State of the Union (2019) s01e10 Episode Script

Another Drink

We haven't arrived together once in the last ten weeks.
It's an omen.
Can I get a pint of Pride and a glass of white wine, please? An omen or a symbol? Aren't omens bad? Don't they just predict change? Well, there you are.
We arrive at the pub together for our last session.
- Why is it our last session? - Well, I moved back in.
We've had sex twice in the last eight days.
When we started seeing Kenyon, you hadn't even moved out, so you moving in just takes us back to where we started.
- And the sex is - Don't start on the sex.
Just leave it alone.
Don't knock it.
It's my only accomplishment of the year.
Look, all I was going to say is that - Thanks.
- it should be there.
We're young, we're married, we should be having sex.
And we are.
We started seeing Kenyon because we'd stopped.
And now we've started again.
So there we are.
Tick, move on.
So what happened to your feelings of humiliation? Gone.
We had sex.
And what your hurt and anger about my affair? Oh, I've buried that deep.
Yeah, that won't manifest itself until much later as some sort of physical ailment.
Heart attack or cancer.
And you think that's healthy? Do I think heart disease or cancer are healthy? No.
No, I don't.
But the burying which will result in cancer, do you think that's healthy? Yes, I do, in the short term.
What about the other things we talked about in the sessions? Like what? Tom, in the last few weeks we've both aired more grievances than, I don't know Maybe looking at some sort of peace process that would've hurt, Middle East, Northern Ireland.
I was trying to avoid the clichés.
The thing about peace processes is, it's usually one big grievance.
We have a thousand.
So I don't know what the right analogy would be.
Well, ours comes down to one really.
- Go on.
- We're married.
Everything else is an offshoot.
We wouldn't argue about my sister if we weren't married.
You'd say, "How's your sister?" If I knew you had one.
If indeed I even knew you.
God, I'm presuming we'd still be friends.
- Do you think we would? - In the right circumstances.
- Talk me through them.
- Don't be so rude.
- Why is that rude? - Well, or sarcastic, then.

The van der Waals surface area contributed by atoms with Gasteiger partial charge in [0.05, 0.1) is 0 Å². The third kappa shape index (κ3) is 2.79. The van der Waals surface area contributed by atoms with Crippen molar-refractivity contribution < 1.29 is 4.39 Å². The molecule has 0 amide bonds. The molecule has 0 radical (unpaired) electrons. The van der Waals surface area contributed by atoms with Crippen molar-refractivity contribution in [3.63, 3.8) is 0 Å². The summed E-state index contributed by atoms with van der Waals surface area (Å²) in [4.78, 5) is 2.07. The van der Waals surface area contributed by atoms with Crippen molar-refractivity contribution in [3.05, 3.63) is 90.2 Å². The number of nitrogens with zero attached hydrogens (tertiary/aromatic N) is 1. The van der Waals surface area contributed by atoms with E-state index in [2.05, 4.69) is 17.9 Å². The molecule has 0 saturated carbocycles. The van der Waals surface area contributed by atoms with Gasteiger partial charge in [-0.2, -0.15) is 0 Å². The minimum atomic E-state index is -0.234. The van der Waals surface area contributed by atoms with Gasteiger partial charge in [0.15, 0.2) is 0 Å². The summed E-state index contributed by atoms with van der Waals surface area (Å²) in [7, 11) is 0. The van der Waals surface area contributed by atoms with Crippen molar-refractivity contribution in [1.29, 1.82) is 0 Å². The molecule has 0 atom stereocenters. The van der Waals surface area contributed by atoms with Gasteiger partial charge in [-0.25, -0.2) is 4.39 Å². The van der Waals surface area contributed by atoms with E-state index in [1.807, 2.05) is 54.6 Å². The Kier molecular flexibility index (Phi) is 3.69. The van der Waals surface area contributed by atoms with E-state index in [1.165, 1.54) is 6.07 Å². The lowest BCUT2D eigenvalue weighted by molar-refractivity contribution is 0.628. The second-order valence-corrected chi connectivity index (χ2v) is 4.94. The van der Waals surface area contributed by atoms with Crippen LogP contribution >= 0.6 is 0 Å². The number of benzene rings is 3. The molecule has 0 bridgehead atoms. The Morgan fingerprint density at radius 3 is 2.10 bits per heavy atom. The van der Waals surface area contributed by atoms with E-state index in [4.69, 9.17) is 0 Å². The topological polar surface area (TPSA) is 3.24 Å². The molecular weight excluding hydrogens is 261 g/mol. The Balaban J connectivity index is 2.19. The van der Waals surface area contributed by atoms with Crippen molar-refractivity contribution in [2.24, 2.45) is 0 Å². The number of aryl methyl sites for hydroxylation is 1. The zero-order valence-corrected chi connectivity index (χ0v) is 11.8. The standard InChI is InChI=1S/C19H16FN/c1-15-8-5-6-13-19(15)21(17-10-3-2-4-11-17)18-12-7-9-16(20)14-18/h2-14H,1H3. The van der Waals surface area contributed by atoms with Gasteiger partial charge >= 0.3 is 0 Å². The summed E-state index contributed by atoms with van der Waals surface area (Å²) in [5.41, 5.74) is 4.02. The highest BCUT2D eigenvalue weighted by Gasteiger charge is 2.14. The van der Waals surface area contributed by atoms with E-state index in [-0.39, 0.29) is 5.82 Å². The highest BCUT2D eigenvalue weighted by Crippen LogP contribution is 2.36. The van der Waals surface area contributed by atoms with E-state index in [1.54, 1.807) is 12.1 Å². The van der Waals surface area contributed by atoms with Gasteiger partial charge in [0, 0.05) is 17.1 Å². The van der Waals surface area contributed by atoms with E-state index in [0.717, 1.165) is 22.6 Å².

Hold on you suggested that we'd only be friends given the right circumstances.
Why is it sarcastic for me to ask what those circumstances might be? It's as if you can't imagine what they might be.
Well, I just presumed that we would be friends in any circumstances.
You weren't presuming that at all.
You were just trying to make me feel bad.
You're right.
You're right.
And that's depressing.
- Which bit? - You knew I was winding you up when I said I can't imagine us not being friends.
Which, in other words, means I was suggesting the exact opposite was true.
Yes, that is depressing.
But do husbands and wives need to be friends? - I would have thought so, yes.
- Right.
Let's just say that on the night we met we hadn't ended up in bed together, we'd just had an interesting and agreeable conversation and then gone our separate ways.
What then? - What then what? - Would you have followed up? Yes, of course.
- Why of course? - I wanted to have sex with you.
- Sex is off the table.
- Why? Because in the parallel universe I'm describing - we're not attracted to each other.
- Oh.
I wouldn't have spoken to you in the first place.
Oh, my God.
You were that shallow? No, hold on.
It was a party.
We were in our 20s.
You walk into the room, you have a little glance around and you think, "Ooh, where will I start?" And you were where I started.
All right, okay.
What about this? We had a mutual friend who asked us over for dinner and we got on.
And then the friend asked us to dinner again.
We got on again and the third time it happened we exchanged numbers and agreed to go for a drink.
- So sex is back on the table? - No.
- OK, I'm not following this.
- I'm talking about friendship.
Could we have been friends if we hadn't done any of the other stuff? - Yeah, I can't see it.
- Thanks.
Well, no.
I mean, look, I didn't have any friends like you.
I still don't have any friends like you.
When we met you had no idea why anyone would shout Judas at Bob Dylan.
Now I even know the shouter's name.
- No, you don't.
- I do.
Keith Butler.
Don't get side-tracked.
I'm just saying, I didn't know anyone who had a GCSE in Biology, let alone someone who was gonna devote their life to the health of old people.
You hardly knew anyone who cleaned their teeth.
- I always did.
Still do.
- I know.